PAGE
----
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Pediatricians aren’t sure how to ask about guns

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s aren’t sure how to ask about guns

A survey of parents in Missouri and Illinois reveals that about half of the children in those families spent time in homes that have firearms. However, few of the families reported talking about gun safety with their children’s pediatricians.

Although most parents said they were open to such discussions, one-third of the parents who own firearms indicated they did not want to be asked about household firearms and would take offense to or ignore physician advice to remove guns from the home.

“Many physicians feel a professional obligation to discuss gun-violence prevention, but they don’t because they are not sure what to say or what they’re legally allowed to say,” says the study’s first author, Jane M. Garbutt, a professor of medicine and of pediatrics at Washington University School of Medicine in St. Louis. “Our research is a step toward finding a way to discuss firearm safety that is acceptable to both physicians and parents.”


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The researchers surveyed 1,246 parents in urban, suburban, and rural pediatricians’ waiting rooms in Missouri and Illinois from March 23 through May 21, 2015. The study appears in the Journal of Pediatrics.

The American Academy of Pediatrics (AAP) recommends that pediatricians screen parents about the presence of household firearms, emphasize that a home without guns is the safest and advocate safe storage of firearms.

In 2013, the most recent year for which statistics are available, 2,465 children and adolescents under age 20 died from firearm-related incidents; 15,091 were treated in emergency rooms, and 6,213 were hospitalized, according to the US Centers for Disease Control and Prevention.

“A conversation about firearm safety needs to happen between parents and physicians, but it is not,” Garbutt says. “Physicians are concerned about offending and losing patients, and in many states, physicians face legal restrictions.”

For example, a Florida law currently being litigated uses the threat of penalties to prevent physicians from asking their patients direct questions about guns in their homes.

Additional findings

  • Of the 1,246 parents who responded to the survey, 447—36 percent—reported firearms in the children’s homes. Two-thirds of these parents owned more than one firearm.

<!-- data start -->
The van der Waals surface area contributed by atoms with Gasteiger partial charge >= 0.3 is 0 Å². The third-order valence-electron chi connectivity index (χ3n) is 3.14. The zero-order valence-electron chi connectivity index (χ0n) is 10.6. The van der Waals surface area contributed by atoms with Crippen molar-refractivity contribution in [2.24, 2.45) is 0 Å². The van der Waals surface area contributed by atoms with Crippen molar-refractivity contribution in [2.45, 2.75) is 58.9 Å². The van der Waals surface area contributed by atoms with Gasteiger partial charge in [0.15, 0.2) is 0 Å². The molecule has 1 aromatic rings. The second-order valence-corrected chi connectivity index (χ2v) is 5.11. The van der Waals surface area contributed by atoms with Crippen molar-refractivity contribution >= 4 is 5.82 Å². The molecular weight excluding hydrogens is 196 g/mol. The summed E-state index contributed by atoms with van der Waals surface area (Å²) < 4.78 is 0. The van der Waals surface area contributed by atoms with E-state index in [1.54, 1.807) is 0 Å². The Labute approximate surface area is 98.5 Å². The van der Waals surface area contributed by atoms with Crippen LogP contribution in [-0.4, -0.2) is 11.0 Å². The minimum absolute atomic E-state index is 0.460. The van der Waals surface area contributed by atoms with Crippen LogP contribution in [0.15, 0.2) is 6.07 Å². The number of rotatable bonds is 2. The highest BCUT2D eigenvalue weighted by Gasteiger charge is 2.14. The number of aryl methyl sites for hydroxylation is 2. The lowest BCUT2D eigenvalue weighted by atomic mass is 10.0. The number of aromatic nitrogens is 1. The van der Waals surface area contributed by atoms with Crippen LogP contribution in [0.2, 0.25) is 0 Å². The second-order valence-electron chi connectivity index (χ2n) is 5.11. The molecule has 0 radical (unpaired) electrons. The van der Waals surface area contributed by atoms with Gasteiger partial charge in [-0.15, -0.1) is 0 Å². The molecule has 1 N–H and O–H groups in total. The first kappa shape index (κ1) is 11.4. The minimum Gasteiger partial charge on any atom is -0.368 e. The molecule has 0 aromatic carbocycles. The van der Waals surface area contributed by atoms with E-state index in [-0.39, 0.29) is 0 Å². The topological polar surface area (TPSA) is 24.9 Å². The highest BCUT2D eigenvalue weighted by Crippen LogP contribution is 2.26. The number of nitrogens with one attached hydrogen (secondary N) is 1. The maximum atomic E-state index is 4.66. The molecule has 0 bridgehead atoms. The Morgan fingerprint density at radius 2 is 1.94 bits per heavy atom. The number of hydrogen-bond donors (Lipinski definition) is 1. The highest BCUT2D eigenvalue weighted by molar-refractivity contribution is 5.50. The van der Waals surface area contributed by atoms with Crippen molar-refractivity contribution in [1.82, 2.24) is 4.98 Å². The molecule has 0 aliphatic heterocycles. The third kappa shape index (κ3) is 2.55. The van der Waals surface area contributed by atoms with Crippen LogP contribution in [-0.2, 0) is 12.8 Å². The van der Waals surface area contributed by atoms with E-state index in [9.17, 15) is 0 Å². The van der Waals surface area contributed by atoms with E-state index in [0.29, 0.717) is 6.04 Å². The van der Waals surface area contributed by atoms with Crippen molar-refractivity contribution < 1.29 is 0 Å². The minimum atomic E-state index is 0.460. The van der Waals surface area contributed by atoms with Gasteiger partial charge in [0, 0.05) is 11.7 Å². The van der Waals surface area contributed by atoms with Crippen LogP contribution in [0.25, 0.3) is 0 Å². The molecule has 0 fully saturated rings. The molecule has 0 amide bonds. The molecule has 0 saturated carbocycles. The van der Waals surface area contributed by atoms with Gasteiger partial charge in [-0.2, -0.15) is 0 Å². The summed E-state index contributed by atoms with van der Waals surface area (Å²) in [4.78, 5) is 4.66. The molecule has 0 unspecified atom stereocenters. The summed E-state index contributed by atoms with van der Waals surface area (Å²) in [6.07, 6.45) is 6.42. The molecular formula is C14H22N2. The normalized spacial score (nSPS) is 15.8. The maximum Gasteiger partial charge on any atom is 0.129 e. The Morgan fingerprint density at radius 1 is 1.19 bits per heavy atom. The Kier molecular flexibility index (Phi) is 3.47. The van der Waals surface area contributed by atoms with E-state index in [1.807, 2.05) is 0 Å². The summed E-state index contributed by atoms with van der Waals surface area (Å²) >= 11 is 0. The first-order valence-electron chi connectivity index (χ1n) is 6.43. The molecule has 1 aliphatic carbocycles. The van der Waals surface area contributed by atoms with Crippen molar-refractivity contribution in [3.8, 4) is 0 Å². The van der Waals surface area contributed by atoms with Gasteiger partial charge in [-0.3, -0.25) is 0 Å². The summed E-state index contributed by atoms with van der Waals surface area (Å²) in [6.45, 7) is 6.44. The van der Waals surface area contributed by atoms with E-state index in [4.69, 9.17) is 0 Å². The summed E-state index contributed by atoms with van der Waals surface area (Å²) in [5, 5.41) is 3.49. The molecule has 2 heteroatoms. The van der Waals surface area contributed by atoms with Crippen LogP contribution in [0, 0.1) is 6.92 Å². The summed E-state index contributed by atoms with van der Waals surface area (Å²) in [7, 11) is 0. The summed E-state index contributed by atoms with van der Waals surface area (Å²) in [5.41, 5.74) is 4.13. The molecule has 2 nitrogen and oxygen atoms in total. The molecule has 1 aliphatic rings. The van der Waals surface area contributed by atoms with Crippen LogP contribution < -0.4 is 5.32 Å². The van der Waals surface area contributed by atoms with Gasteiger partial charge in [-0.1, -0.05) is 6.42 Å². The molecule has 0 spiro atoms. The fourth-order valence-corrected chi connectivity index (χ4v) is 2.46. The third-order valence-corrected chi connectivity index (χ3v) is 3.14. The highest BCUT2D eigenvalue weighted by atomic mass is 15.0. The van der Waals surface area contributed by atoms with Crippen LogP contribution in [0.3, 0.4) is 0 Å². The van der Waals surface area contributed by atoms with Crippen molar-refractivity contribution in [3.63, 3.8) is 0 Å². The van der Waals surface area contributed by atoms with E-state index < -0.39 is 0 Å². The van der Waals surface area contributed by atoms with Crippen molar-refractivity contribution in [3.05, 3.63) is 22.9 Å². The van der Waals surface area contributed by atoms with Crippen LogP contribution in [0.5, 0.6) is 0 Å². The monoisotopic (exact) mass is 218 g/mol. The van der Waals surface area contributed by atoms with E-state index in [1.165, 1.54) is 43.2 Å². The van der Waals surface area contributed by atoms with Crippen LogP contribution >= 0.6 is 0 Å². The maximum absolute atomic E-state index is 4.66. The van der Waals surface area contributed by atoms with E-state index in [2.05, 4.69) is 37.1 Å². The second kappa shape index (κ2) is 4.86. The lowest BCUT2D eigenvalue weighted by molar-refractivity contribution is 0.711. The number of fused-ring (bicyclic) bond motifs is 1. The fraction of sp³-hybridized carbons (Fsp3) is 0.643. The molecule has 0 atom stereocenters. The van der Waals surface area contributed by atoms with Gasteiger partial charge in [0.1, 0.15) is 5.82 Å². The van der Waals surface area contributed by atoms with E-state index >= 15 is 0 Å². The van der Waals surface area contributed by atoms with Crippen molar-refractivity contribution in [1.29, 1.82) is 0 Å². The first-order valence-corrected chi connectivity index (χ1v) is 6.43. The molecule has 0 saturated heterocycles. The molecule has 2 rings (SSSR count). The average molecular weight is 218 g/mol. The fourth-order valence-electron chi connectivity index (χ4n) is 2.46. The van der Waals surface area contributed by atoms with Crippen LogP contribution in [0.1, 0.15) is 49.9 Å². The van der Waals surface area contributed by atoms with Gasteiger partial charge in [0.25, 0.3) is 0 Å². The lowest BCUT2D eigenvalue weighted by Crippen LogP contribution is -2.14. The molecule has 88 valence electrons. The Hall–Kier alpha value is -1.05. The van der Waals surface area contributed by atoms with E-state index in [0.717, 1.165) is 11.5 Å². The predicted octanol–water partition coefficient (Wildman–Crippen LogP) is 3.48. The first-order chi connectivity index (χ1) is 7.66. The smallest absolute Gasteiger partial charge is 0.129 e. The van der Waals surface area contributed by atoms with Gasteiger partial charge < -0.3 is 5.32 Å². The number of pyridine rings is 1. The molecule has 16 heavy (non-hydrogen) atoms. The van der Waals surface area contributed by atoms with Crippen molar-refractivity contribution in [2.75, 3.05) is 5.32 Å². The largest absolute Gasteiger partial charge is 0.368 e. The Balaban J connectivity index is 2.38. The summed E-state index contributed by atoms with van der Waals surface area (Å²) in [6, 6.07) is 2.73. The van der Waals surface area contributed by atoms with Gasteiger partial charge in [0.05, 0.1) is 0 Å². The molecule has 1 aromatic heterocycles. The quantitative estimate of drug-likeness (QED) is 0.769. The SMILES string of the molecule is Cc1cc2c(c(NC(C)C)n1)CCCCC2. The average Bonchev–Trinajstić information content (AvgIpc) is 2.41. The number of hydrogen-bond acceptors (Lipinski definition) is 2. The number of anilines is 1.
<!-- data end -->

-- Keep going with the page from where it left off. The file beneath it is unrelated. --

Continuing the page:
• An additional 14 percent of parents who reported no household firearms said their children regularly visited the homes of relatives and friends who owned guns.
  • Despite half of children spending time in homes with firearms, less than 13 percent of the parents asked playmates’ parents about household firearms.
  • Slightly more than 20 percent of the parents who owned firearms kept their guns and ammunition in the same location. Twenty-five percent reported at least one firearm currently was loaded, and, of this group, 14 percent indicated they were accessible to children.
  • Eighteen percent of gun owners said that when leaving their homes, they carried the weapons in purses, backpacks, holsters, or inside their cars.

A new strategy for physicians


“The study’s findings can influence clinical practice,” Garbutt says. “We are using this information to develop a communication strategy for physicians. We plan to test it to see if parents are receptive to it.”

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Researchers found parents may be willing to discuss firearms in a health-care setting. Seventy-five percent believed pediatricians should advise about safe storage of firearms.

“The key to effective communication may be to avoid direct questioning about firearm ownership and instead to focus on ensuring safe storage of firearms to all parents,” Garbutt says. “If we treat firearm safety like we do other safety-proofing precautions, it removes judgment. It’s similar to advising parents to keep medications and household poisons such as bleach locked up and secure.

“This approach also may help parents to feel more comfortable discussing gun ownership with other parents,” Garbutt says. “It’s perfectly acceptable to ask another parent about car seats when carpooling, for instance. If we can get to this comfort level discussing firearms, it may decrease childhood injuries and death.”

Funding for the work came from the Washington University Institute of Clinical and Translational Sciences and the National Center for Advanced Translational Sciences of the National Institutes of Health (NIH), as well as from the St. Louis Children’s Hospital.

Source: Washington University in St. Louis


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